Elephant Parade

Elephant Parade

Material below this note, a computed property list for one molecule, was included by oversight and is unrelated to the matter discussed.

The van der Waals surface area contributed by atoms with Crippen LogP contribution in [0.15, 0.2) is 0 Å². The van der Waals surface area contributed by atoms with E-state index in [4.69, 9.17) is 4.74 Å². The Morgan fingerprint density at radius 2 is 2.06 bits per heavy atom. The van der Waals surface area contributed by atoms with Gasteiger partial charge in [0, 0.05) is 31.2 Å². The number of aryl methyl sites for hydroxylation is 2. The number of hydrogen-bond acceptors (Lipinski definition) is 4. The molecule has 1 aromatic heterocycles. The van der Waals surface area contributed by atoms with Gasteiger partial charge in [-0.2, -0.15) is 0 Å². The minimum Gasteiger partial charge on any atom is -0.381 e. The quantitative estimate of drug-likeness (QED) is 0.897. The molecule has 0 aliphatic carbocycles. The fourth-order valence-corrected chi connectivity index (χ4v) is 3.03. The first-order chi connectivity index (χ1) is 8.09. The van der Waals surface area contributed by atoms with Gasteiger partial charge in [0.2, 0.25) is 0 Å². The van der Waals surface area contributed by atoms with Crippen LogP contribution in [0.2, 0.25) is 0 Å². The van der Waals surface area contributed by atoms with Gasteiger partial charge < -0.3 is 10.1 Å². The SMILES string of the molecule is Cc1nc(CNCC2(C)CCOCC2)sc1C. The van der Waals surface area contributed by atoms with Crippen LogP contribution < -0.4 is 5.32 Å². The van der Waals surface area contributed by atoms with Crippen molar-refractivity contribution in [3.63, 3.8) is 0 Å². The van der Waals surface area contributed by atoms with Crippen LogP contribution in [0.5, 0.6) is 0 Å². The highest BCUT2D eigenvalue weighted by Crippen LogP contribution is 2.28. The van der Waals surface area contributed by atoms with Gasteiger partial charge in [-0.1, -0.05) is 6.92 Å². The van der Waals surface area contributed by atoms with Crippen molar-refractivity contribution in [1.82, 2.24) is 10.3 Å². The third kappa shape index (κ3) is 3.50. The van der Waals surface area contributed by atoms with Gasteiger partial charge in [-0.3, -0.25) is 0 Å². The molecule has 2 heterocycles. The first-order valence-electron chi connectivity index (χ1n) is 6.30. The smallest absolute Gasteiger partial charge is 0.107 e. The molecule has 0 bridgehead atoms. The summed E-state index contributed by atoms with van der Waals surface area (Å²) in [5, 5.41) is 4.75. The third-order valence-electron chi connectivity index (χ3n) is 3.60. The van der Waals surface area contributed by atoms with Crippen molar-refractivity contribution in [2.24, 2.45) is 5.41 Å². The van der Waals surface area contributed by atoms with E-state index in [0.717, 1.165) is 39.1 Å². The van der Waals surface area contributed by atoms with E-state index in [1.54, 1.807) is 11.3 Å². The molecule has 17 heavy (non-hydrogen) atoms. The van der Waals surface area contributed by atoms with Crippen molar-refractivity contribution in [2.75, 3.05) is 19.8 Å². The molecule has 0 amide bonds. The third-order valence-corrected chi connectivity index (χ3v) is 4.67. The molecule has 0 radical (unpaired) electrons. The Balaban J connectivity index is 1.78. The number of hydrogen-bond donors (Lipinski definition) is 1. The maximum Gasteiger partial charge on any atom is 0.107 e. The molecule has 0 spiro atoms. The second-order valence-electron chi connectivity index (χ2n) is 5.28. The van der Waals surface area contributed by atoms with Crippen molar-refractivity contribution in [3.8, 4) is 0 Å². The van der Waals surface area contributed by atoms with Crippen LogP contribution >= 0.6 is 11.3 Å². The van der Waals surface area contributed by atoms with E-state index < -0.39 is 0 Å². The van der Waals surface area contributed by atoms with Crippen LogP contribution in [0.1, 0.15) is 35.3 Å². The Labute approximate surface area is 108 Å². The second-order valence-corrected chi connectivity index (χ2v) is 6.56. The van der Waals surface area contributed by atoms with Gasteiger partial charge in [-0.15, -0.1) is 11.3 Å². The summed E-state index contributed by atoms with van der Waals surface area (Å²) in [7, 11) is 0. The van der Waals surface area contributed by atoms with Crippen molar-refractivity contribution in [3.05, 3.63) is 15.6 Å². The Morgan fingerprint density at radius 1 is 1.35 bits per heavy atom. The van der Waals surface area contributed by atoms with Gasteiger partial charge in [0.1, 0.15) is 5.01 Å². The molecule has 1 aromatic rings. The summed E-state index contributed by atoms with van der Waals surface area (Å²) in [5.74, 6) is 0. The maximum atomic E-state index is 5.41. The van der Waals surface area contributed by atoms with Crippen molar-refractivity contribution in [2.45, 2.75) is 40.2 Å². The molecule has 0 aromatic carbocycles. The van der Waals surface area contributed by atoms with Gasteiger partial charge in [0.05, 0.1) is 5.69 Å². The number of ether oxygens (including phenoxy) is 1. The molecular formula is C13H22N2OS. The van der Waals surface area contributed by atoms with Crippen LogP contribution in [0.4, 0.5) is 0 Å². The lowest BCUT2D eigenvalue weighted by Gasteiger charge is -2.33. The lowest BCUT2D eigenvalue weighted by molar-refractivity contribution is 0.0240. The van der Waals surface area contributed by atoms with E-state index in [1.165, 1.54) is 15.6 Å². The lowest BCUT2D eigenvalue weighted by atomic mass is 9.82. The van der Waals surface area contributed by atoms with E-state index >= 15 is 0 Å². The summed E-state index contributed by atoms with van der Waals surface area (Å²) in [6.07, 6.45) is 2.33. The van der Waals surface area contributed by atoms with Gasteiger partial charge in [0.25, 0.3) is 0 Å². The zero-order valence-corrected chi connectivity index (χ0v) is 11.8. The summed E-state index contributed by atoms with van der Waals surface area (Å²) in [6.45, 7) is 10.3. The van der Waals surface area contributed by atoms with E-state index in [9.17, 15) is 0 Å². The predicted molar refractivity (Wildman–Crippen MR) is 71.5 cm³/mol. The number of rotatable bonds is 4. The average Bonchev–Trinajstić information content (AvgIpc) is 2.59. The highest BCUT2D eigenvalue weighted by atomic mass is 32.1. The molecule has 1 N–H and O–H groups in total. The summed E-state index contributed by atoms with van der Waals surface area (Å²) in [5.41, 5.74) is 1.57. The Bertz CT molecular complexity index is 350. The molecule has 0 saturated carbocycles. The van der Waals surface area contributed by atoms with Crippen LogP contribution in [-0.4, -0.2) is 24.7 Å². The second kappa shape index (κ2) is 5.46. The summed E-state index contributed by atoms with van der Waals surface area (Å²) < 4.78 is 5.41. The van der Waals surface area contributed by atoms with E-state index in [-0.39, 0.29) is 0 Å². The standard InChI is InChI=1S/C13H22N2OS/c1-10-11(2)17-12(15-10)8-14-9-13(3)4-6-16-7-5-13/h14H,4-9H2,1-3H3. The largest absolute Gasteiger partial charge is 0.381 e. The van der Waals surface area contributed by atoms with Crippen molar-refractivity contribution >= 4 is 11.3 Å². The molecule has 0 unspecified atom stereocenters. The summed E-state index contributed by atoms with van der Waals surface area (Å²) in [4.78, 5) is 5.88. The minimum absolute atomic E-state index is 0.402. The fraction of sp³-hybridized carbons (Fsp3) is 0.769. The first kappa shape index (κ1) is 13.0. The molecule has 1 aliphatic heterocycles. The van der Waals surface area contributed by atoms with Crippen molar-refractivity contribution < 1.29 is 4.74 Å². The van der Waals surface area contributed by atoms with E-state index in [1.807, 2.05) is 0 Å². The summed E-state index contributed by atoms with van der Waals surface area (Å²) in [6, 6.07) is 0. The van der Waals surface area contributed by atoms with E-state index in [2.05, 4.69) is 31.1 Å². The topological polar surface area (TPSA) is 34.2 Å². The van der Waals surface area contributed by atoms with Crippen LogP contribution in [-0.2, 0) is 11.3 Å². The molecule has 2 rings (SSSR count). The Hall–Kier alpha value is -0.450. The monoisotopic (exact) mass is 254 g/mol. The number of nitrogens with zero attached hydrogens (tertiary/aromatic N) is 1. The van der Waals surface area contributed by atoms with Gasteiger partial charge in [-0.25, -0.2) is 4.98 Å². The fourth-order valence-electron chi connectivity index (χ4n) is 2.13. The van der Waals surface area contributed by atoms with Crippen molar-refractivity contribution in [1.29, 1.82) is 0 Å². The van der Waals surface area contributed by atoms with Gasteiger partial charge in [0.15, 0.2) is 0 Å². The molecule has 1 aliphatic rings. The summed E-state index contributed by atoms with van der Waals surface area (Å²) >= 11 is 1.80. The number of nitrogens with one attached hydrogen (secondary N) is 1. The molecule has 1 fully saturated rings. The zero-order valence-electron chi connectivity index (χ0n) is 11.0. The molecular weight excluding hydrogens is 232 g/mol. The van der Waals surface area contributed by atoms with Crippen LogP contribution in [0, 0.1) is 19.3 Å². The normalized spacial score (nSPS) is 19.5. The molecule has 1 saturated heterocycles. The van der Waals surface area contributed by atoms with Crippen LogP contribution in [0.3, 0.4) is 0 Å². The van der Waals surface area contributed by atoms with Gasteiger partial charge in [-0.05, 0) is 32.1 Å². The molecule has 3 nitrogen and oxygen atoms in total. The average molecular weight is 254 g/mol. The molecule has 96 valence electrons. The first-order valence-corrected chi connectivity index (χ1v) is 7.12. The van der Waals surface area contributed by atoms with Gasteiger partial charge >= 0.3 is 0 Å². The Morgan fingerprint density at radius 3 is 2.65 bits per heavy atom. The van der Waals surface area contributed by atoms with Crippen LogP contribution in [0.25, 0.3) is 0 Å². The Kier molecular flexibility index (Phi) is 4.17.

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One sub-subgenre of indie rock is often called "bedroom pop," referring to its quiet, homemade, insular feel and often hushed, deliberately quiet sound, as if it was recorded into a four-track while trying not to wake up one's housemates. Brooklyn duo Elephant Parade take the bedroom pop aesthetic to heart on their self-released debut album Bedroom Recordings: according to the liner notes, these ten delicate slices of twee pop were indeed recorded in their bedrooms. Estelle and Ido (no last names, please) both write and sing, and between them they play acoustic guitar and minimal, Young Marble Giants-style synthesizer on this bass and percussion-free album. Estelle has a standard-issue female twee pop voice reminiscent of acts like the Softies and other wispy-voiced, slightly pitch-poor paragons of the style. Ido, unfortunately, is more of a Calvin Johnson or Adam Green type, and his deep, amelodic drone of a voice lacks even the quirky charm of those two. As a result, any song here on which Ido's vocals take a lead role, such as "Everything Burns," is hard sledding in a way in which Estelle's songs are not. Even without that flaw, however, none of the brief, skeletal songs here particularly capture the ear beyond the pleasantly rough, D.I.Y. surfaces: there are no lyrics or tunes here that stick in the listener's mind. Committed fans of the style will likely find some small appeal to Bedroom Recordings, but overall, this is twee pop that exists mostly to remind the listener of earlier, better records in the genre.

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